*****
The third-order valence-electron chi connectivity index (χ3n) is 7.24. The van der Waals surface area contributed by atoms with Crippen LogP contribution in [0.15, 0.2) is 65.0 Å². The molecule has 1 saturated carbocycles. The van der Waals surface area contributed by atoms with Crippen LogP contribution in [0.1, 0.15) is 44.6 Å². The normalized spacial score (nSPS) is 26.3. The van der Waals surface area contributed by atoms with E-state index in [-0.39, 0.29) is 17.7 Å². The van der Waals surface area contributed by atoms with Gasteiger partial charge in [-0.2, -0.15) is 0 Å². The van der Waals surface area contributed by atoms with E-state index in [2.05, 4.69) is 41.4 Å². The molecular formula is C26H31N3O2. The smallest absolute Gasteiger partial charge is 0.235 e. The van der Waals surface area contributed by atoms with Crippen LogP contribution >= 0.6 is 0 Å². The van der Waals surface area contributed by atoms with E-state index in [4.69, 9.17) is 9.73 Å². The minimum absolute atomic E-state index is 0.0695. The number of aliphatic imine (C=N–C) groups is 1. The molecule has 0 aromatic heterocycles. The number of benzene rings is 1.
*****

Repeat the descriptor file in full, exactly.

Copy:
The third-order valence-electron chi connectivity index (χ3n) is 7.24. The van der Waals surface area contributed by atoms with Crippen LogP contribution in [0.15, 0.2) is 65.0 Å². The molecule has 1 saturated carbocycles. The van der Waals surface area contributed by atoms with Crippen LogP contribution in [0.1, 0.15) is 44.6 Å². The normalized spacial score (nSPS) is 26.3. The van der Waals surface area contributed by atoms with E-state index in [-0.39, 0.29) is 17.7 Å². The van der Waals surface area contributed by atoms with Gasteiger partial charge in [-0.2, -0.15) is 0 Å². The van der Waals surface area contributed by atoms with E-state index in [2.05, 4.69) is 41.4 Å². The molecular formula is C26H31N3O2. The smallest absolute Gasteiger partial charge is 0.235 e. The van der Waals surface area contributed by atoms with Crippen LogP contribution >= 0.6 is 0 Å². The van der Waals surface area contributed by atoms with E-state index in [4.69, 9.17) is 9.73 Å². The minimum absolute atomic E-state index is 0.0695. The number of aliphatic imine (C=N–C) groups is 1. The molecule has 0 aromatic heterocycles. The number of benzene rings is 1.